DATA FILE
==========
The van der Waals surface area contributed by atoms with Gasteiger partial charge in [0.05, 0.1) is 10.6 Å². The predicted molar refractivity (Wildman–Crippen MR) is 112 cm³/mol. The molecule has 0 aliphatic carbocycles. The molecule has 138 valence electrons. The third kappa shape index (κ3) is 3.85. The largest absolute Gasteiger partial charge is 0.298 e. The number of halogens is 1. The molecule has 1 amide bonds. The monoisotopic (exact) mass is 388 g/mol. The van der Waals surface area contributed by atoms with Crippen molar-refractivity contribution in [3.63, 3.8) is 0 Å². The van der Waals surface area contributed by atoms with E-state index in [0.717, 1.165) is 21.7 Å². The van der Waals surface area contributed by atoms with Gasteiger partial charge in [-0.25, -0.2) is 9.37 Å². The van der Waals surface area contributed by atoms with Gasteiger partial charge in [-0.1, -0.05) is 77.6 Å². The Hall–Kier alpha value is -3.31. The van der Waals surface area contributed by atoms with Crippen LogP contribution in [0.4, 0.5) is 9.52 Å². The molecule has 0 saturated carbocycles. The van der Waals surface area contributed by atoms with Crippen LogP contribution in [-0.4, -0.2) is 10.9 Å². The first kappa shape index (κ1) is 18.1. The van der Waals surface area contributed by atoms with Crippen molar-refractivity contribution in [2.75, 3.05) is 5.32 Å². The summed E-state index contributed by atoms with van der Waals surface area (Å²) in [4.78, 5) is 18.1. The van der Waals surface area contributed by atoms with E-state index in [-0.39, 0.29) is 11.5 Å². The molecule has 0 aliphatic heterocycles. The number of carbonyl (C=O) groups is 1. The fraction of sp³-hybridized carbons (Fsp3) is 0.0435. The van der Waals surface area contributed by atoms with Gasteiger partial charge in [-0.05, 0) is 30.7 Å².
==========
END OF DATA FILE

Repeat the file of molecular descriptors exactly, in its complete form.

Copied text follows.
The van der Waals surface area contributed by atoms with Gasteiger partial charge in [0.05, 0.1) is 10.6 Å². The predicted molar refractivity (Wildman–Crippen MR) is 112 cm³/mol. The molecule has 0 aliphatic carbocycles. The molecule has 138 valence electrons. The third kappa shape index (κ3) is 3.85. The largest absolute Gasteiger partial charge is 0.298 e. The number of halogens is 1. The molecule has 1 amide bonds. The monoisotopic (exact) mass is 388 g/mol. The van der Waals surface area contributed by atoms with Crippen molar-refractivity contribution in [3.63, 3.8) is 0 Å². The van der Waals surface area contributed by atoms with E-state index in [0.717, 1.165) is 21.7 Å². The van der Waals surface area contributed by atoms with Gasteiger partial charge in [-0.25, -0.2) is 9.37 Å². The van der Waals surface area contributed by atoms with Gasteiger partial charge in [-0.1, -0.05) is 77.6 Å². The Hall–Kier alpha value is -3.31. The van der Waals surface area contributed by atoms with Crippen LogP contribution in [0.4, 0.5) is 9.52 Å². The molecule has 0 saturated carbocycles. The van der Waals surface area contributed by atoms with Crippen LogP contribution in [-0.4, -0.2) is 10.9 Å². The first kappa shape index (κ1) is 18.1. The van der Waals surface area contributed by atoms with Crippen molar-refractivity contribution in [2.75, 3.05) is 5.32 Å². The summed E-state index contributed by atoms with van der Waals surface area (Å²) in [4.78, 5) is 18.1. The van der Waals surface area contributed by atoms with E-state index in [-0.39, 0.29) is 11.5 Å². The molecule has 0 aliphatic heterocycles. The number of carbonyl (C=O) groups is 1. The fraction of sp³-hybridized carbons (Fsp3) is 0.0435. The van der Waals surface area contributed by atoms with Gasteiger partial charge in [-0.05, 0) is 30.7 Å².